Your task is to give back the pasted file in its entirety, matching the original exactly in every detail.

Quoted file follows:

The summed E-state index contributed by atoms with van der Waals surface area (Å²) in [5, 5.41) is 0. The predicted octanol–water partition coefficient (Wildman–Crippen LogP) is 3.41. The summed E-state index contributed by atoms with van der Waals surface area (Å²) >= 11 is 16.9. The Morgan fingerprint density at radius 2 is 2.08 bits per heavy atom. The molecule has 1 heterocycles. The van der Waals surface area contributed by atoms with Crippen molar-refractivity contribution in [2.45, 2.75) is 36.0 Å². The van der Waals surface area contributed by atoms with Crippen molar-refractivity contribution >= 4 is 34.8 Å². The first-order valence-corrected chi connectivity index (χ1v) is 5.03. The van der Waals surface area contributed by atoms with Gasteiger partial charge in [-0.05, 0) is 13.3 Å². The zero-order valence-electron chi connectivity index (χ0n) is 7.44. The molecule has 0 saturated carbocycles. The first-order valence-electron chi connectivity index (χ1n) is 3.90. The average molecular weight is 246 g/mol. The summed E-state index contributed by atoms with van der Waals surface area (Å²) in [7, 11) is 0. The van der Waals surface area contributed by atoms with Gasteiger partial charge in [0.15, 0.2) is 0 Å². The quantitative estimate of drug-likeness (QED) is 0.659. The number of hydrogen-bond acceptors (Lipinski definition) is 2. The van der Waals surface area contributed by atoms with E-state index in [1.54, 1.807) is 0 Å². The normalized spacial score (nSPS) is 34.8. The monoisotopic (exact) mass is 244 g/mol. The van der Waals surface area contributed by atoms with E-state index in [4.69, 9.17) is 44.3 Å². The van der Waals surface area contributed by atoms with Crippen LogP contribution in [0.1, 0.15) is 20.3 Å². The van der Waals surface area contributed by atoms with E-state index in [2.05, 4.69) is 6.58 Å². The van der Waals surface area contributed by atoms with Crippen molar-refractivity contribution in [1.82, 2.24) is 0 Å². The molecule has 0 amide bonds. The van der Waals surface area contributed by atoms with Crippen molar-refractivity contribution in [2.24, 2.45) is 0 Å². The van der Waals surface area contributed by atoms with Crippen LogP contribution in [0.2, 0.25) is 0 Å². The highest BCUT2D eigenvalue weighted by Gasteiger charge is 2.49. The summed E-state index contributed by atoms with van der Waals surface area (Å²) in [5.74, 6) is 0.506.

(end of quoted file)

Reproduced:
The summed E-state index contributed by atoms with van der Waals surface area (Å²) in [5, 5.41) is 0. The predicted octanol–water partition coefficient (Wildman–Crippen LogP) is 3.41. The summed E-state index contributed by atoms with van der Waals surface area (Å²) >= 11 is 16.9. The Morgan fingerprint density at radius 2 is 2.08 bits per heavy atom. The molecule has 1 heterocycles. The van der Waals surface area contributed by atoms with Crippen molar-refractivity contribution in [2.45, 2.75) is 36.0 Å². The van der Waals surface area contributed by atoms with Crippen molar-refractivity contribution >= 4 is 34.8 Å². The first-order valence-corrected chi connectivity index (χ1v) is 5.03. The van der Waals surface area contributed by atoms with Gasteiger partial charge in [-0.05, 0) is 13.3 Å². The zero-order valence-electron chi connectivity index (χ0n) is 7.44. The molecule has 0 saturated carbocycles. The first-order valence-electron chi connectivity index (χ1n) is 3.90. The average molecular weight is 246 g/mol. The summed E-state index contributed by atoms with van der Waals surface area (Å²) in [7, 11) is 0. The van der Waals surface area contributed by atoms with Gasteiger partial charge in [0.15, 0.2) is 0 Å². The quantitative estimate of drug-likeness (QED) is 0.659. The number of hydrogen-bond acceptors (Lipinski definition) is 2. The van der Waals surface area contributed by atoms with E-state index in [1.54, 1.807) is 0 Å². The normalized spacial score (nSPS) is 34.8. The monoisotopic (exact) mass is 244 g/mol. The van der Waals surface area contributed by atoms with E-state index in [4.69, 9.17) is 44.3 Å². The van der Waals surface area contributed by atoms with Crippen LogP contribution in [0.1, 0.15) is 20.3 Å². The van der Waals surface area contributed by atoms with E-state index in [2.05, 4.69) is 6.58 Å². The van der Waals surface area contributed by atoms with Crippen molar-refractivity contribution in [1.82, 2.24) is 0 Å². The molecule has 0 amide bonds. The van der Waals surface area contributed by atoms with Crippen molar-refractivity contribution in [2.24, 2.45) is 0 Å². The van der Waals surface area contributed by atoms with Crippen LogP contribution in [0.2, 0.25) is 0 Å². The highest BCUT2D eigenvalue weighted by Gasteiger charge is 2.49. The summed E-state index contributed by atoms with van der Waals surface area (Å²) in [5.74, 6) is 0.506.